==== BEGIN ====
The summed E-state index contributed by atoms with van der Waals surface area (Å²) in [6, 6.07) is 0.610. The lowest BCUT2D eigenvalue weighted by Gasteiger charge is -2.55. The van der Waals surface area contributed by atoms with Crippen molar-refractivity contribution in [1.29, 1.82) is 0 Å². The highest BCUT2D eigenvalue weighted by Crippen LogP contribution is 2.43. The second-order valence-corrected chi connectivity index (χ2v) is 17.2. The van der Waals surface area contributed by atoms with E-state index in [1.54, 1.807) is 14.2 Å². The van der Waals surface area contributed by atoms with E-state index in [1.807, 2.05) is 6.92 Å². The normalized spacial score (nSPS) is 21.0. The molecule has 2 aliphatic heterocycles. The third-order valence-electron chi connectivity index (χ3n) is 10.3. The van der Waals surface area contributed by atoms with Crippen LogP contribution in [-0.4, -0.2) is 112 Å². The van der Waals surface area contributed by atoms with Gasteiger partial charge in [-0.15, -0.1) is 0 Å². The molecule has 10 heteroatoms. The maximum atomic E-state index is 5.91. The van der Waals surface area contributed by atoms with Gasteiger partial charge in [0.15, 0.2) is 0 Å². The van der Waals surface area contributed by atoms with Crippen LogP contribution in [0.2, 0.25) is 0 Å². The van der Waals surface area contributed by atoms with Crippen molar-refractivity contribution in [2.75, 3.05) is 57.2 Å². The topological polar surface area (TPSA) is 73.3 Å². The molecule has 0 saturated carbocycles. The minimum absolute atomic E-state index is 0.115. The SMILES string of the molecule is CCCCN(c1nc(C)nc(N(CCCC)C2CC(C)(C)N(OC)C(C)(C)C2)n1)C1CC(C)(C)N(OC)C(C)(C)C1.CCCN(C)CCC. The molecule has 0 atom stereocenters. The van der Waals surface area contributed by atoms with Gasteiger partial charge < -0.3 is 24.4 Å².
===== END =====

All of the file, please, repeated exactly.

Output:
The summed E-state index contributed by atoms with van der Waals surface area (Å²) in [6, 6.07) is 0.610. The lowest BCUT2D eigenvalue weighted by Gasteiger charge is -2.55. The van der Waals surface area contributed by atoms with Crippen molar-refractivity contribution in [1.29, 1.82) is 0 Å². The highest BCUT2D eigenvalue weighted by Crippen LogP contribution is 2.43. The second-order valence-corrected chi connectivity index (χ2v) is 17.2. The van der Waals surface area contributed by atoms with E-state index in [1.54, 1.807) is 14.2 Å². The van der Waals surface area contributed by atoms with E-state index in [1.807, 2.05) is 6.92 Å². The normalized spacial score (nSPS) is 21.0. The molecule has 2 aliphatic heterocycles. The third-order valence-electron chi connectivity index (χ3n) is 10.3. The van der Waals surface area contributed by atoms with Crippen LogP contribution in [-0.4, -0.2) is 112 Å². The van der Waals surface area contributed by atoms with Gasteiger partial charge in [-0.15, -0.1) is 0 Å². The molecule has 10 heteroatoms. The maximum atomic E-state index is 5.91. The van der Waals surface area contributed by atoms with Gasteiger partial charge in [0.15, 0.2) is 0 Å². The van der Waals surface area contributed by atoms with Crippen LogP contribution in [0.2, 0.25) is 0 Å². The van der Waals surface area contributed by atoms with Crippen molar-refractivity contribution in [2.75, 3.05) is 57.2 Å². The topological polar surface area (TPSA) is 73.3 Å². The molecule has 0 saturated carbocycles. The minimum absolute atomic E-state index is 0.115. The SMILES string of the molecule is CCCCN(c1nc(C)nc(N(CCCC)C2CC(C)(C)N(OC)C(C)(C)C2)n1)C1CC(C)(C)N(OC)C(C)(C)C1.CCCN(C)CCC. The molecule has 0 atom stereocenters. The van der Waals surface area contributed by atoms with Gasteiger partial charge < -0.3 is 24.4 Å².